Good luck my friend.

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    • #17
      The Woodcellar is back! The home page is still www.thewoodcellar.com, but the forum location has changed. If you bookmarked the forum you will need to go to www.TheWoodCellar.com and click on the "Wood Talk" button. Unfortunately all posts and member registrations were lost. Please register again. If you posted for the woodworking contest I will create a new topic for you to repost your work under today.
      Thanks,
      Rafael
      www.TheWoodCellar.com

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      • #18
        Bump to get rid of that idiot rickys spam.
        www.TheWoodCellar.com

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        • #19
          HDDYTWA ROTFL
          I decided to change calling the bathroom the "John" and renamed it the "Jim". I feel so much better saying I went to the Jim this morning.

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          • #20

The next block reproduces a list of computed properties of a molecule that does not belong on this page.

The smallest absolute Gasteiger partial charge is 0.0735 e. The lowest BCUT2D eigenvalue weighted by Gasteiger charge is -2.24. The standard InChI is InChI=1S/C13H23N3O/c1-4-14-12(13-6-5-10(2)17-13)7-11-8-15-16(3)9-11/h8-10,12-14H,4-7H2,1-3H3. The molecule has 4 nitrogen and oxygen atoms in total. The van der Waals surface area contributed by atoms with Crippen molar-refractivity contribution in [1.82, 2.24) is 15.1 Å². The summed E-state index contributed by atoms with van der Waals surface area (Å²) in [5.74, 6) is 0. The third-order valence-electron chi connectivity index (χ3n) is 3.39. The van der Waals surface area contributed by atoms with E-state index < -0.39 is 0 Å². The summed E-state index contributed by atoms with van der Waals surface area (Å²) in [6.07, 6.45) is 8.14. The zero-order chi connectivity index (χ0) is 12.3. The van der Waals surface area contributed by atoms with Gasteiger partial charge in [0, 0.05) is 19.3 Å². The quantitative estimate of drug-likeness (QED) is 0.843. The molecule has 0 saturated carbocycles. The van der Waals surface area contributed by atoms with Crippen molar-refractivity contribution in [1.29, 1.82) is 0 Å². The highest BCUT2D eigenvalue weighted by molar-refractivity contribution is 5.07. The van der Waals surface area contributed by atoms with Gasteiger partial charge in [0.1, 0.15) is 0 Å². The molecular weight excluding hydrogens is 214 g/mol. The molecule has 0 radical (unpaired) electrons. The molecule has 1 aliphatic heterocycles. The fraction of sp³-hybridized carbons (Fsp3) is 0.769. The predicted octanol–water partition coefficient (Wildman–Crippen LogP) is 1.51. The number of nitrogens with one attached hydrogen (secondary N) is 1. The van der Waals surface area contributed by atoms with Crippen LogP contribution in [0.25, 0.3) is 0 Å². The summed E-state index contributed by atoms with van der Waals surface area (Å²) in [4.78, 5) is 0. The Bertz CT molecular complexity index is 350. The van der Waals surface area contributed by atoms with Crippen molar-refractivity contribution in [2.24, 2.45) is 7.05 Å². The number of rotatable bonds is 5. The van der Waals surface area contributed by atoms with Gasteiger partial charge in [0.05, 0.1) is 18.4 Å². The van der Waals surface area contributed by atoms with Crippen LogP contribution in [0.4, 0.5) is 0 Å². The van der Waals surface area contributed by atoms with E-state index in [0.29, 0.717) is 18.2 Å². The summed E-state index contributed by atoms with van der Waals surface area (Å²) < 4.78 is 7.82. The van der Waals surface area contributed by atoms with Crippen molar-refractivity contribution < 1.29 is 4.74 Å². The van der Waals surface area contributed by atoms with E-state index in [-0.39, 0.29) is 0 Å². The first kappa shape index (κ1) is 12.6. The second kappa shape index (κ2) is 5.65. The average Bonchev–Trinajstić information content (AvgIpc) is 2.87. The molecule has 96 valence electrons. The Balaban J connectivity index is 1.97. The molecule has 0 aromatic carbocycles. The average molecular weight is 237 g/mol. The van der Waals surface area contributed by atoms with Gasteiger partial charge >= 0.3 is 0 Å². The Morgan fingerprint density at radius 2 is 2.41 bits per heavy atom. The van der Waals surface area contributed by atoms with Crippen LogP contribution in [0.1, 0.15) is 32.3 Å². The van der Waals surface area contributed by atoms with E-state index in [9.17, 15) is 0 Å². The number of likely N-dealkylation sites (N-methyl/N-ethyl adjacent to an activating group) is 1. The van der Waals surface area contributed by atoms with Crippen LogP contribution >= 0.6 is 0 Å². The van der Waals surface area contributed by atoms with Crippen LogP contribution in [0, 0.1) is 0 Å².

What's HDDYTWA? Google doesn't even show it.
            www.TheWoodCellar.com

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            • #21
              Originally posted by Rafael:
              What's HDDYTWA? Google doesn't even show it.
              Home Depot did ya twice! Want-it again?
              Steve
              www.MorrisGarage.com

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              • #22
                Some ways to avoid becoming victim to spammers antics;

                1. NEVER, NEVER post your email address on a web site.